Review by MSuskie

"What exactly is a gunblade, anyway?"

For a developer that has contributed so much to the RPG genre over the years, Square makes a lot of seemingly amateurish mistakes with Final Fantasy VIII. Departure isn't a bad thing unless the new direction itself is a mistake. In this case, Square took the Final Fantasy series (which, to me, wasn't exactly on the right track after FF7, though I know more than a few people who would love to disagree with me on that) and tried to make it new again, with a realistic visual style and gameplay so filled with various quirks and innovations that there's an obvious lack of true thought here. The results are, in some cases, disastrous. Never would I have thought that a series so known for its theatricality and involvement of the player would produce such a dull, emotionless blunder of an adventure. With the success of FF7, Square seemed to have lost interest in making FF8 good – they apparently wanted to pump out a sequel quickly and effectively enough to simulate effort and rake in some good cold cash. It is, to put it bluntly, a bad game – certainly the worst numbered Final Fantasy yet, and hopefully for many years to come.

Story is an important part of any RPG. I have no idea why, but nevertheless, we have been trained to expect story to receive a lot of attention in RPG's, and especially in Final Fantasy, the franchise that basically made the genre popular in North America in the first place. And while I had many problems with the plot of FF7 (boring characters, confusing twists, horrible dialog, etc.), it was nevertheless one of the most distinctly cinematic games I've ever played, and it had a huge influence on the industry (not to mention a large impact on the players who played through the game). Square knew this. They knew theatricality brewed success in their last game, and that they should repeat this strategy for continued popularity. And FF8 is cinematic as well, make no mistake about it – as soon as you start up a new game, you'll be greeted with perhaps the greatest CG movie ever to appear in a videogame (that two-minute video almost had be convinced that I was playing a masterpiece, and the game hadn't even started yet). Everything should have been fine.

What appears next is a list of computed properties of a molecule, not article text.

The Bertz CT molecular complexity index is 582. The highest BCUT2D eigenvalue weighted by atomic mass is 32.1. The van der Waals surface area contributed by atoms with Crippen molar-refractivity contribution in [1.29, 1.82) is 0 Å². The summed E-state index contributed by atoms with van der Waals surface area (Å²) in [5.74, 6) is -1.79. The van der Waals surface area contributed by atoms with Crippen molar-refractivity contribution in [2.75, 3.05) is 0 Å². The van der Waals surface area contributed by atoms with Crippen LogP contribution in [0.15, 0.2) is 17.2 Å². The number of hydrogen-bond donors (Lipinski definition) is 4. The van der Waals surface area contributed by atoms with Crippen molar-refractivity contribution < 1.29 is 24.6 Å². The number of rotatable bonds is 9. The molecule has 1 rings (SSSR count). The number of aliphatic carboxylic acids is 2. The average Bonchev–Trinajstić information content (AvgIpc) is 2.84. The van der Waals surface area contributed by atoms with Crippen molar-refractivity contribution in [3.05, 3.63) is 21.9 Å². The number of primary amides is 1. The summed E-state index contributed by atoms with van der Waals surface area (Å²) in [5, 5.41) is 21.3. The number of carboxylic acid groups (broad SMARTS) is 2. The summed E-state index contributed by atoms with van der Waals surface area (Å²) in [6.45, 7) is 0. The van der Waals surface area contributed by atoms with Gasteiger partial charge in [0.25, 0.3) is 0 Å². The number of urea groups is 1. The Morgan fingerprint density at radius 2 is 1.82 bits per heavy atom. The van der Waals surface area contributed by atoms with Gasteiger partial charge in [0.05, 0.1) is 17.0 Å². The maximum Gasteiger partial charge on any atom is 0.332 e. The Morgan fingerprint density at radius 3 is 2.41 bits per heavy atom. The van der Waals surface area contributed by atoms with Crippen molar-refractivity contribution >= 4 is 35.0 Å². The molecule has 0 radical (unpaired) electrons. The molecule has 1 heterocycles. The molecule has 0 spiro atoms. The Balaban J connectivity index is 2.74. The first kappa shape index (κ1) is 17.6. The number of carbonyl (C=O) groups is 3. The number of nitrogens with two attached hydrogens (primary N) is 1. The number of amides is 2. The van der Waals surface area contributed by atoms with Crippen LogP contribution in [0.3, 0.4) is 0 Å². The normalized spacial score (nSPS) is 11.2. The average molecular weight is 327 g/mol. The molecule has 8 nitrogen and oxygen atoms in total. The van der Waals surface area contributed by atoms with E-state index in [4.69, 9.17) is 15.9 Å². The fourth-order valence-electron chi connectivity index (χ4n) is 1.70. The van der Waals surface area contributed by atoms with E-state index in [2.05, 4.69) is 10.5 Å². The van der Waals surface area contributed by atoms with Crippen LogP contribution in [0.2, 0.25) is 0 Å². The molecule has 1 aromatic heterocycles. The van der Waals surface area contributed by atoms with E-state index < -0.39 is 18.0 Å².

Problem is, the story sucks.

The plot takes plenty of perplexing directions and there is never one single objective for the main characters. There's always some new villain to fight or some new power to overthrow, and rather than having one single, focused agenda, the story can never stay on one thing for too long before it changes gears. In short, it narrows down to this. You're Squall, part of an elite military force called SeeD. (How did they come up with the name “SeeD,” anyway? It's not too menacing. “Hey, a bunch of SeeDs are coming to kick my ass!”) You have been given the task of rescuing and protecting Princess Rinoa and taking down the evil Sorceress Edea, who can… I don't know… use powerful magic? The first several hours of the game take place in the SeeD training grounds, Balamb Garden. (Get it? SeeDs in a Garden?) You'll quickly be taken through one of FF8's most exhilarating moments, when a group of SeeD trainees, yourself included, must storm a beach city Normandy-style and take control of a communications tower. From there, your objectives as a SeeD are laid out one by one and you've got to complete them as a loyal soldier would. Or something. Oh, and you've also got a rival named Seifer. Have fun.